Addressing self-injurious behavior in your child

Patients with autism spectrum disorder (ASD) may exhibit self-injurious behavior (SIB). A holistic approach to diagnosis and treatment may help address this behavior.

It is estimated that 43% of patients with ASD will engage in some type of SIB, with hand-hitting being the most common. A recent case study published in the Journal of Developmental-Behavioral Pediatrics addressed SIB in a medically complex patient. A summary of its findings is addressed below.


Gillian is a seven-year-old nonverbal, internationally adopted girl with autism spectrum disorder, significant visual impairment, moderate-severe hearing loss, profound intellectual disability, and a seizure disorder. She was referred to a multi-disciplinary team in developmental-behavioral pediatrics for evaluation and management of injurious behavior that occurred before bowel movements.

Self-Injurious Behavior

Gillian would hit her head with her palm and poke her eyes repetitively. This behavior resulted in her having bruises consistently on her forehead. Her SIB would occur an hour before stooling and also involved screaming. The teachers at school and her parents at home would block Gillian from poking her eyes and redirect her to the toilet. Gillian’s adoptive mother even attempted to have her wear goggles but this only resulted in increased aggressive behaviors.

Evaluating for Triggers

The initial assessment involved evaluating the possible sources of pain that could be the trigger for the behavior. Using validated pain scales such as the Non-Communicating Children’s Pain Checklist-Revised (NCCPC-R) can help rate the frequency and severity of the SIB. The parents noticed the patient would arch her back and tense her muscles when sitting on the toilet. Her eye poking and head hitting behaviors decreased dramatically after defecating. These clues identified constipation as a trigger for her SIB.

Developing a Plan

In this case, treatment for the SIB involved preventing the trigger, which was pain related to severe constipation. Gillian’s gastroenterologist initiated a treatment for constipation involving senna, which is a laxative and increases gut motility. This treatment is often more effective for constipation compared to stool softeners and will produce a bowel movement. After two weeks on this treatment plan, Gillian’s SIB decreased and stopped within one month. A constipation action plan was created to prevent relapses. This is an excellent example of how to address SIB by looking holistically at the patient to identify the cause and not focusing on the SIB itself.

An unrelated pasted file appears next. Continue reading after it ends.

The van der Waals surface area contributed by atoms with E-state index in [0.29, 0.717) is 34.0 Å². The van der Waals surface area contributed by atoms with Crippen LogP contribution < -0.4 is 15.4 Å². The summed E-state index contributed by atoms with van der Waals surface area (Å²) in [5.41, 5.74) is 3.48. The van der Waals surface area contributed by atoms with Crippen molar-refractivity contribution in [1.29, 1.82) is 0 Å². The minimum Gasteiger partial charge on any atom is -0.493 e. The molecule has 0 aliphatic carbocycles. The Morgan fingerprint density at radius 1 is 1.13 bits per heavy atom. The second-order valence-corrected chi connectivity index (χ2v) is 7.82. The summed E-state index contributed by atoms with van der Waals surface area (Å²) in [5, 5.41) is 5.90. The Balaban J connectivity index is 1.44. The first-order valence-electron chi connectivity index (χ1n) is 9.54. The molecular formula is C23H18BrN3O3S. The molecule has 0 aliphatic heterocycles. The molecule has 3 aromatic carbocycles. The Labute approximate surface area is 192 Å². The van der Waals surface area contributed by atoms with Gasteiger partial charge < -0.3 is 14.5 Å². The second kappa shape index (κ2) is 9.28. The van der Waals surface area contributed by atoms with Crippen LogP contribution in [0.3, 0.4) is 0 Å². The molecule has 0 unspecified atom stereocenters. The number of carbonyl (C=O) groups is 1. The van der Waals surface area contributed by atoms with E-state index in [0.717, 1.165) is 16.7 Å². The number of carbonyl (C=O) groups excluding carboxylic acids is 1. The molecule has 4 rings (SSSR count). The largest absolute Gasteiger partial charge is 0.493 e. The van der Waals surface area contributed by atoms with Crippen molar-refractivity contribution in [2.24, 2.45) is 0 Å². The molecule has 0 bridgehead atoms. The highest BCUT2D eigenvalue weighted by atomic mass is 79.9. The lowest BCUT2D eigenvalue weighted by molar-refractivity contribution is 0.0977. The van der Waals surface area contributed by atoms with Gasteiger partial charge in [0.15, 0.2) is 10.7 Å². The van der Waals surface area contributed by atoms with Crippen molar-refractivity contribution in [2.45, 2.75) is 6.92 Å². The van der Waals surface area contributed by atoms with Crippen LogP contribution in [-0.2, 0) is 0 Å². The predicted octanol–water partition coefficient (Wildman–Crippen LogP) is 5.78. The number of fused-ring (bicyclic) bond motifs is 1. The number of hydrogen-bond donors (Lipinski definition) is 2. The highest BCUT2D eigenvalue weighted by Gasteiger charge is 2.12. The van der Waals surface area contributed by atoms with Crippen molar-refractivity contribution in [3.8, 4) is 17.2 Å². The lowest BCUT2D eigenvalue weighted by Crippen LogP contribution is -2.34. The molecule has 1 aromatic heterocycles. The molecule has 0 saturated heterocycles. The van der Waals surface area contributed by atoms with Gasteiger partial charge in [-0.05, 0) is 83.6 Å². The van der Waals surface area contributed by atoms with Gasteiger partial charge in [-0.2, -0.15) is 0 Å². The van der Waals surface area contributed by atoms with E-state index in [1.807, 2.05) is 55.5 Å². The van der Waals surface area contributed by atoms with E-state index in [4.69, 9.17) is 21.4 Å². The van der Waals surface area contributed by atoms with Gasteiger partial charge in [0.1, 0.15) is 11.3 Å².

Pharmacological Treatments

In this case the parents and patient’s health team were able to identify a painful stimulus that triggered SIB in the patient. Once the trigger was identified, an appropriate treatment plan was developed to address this trigger and extinguish the SIB. This is the ideal treatment plan for SIB. Unfortunately, this isn’t always possible, and therapy as well as pain action plans are not able to reduce SIB in certain patients. In these situations parents can consider pharmacologic treatments such as risperidone, which is FDA-approved to treat irritability in patients with ASD. Studies on risperidone have demonstrated a significant improvement in symptoms compared to placebo. However, this intervention is not without side effects and requires regular blood testing as well as monitoring for increased weight gain. Risperidone is also not appropriate in young patients and is FDA approved for use in children 5-16 years old. This is why taking a holistic approach towards SIB is ideal.

What Can You Do For Your Child?

The first step is to discuss your child’s behavior with someone experienced in addressing SIB. The behavior should be evaluated in depth, and providers should work with parents on identifying possible triggers. If there are triggers for the SIB, then a plan should be developed to address these triggers. There should also be a plan developed to address the SIB that involves prevention and treatment during an episode. Pharmacologic options are available but should be managed by a medical professional familiar with monitoring for various adverse side effects. For more information about what may be best for your child feel free to set up a free consultation with one of our specialists.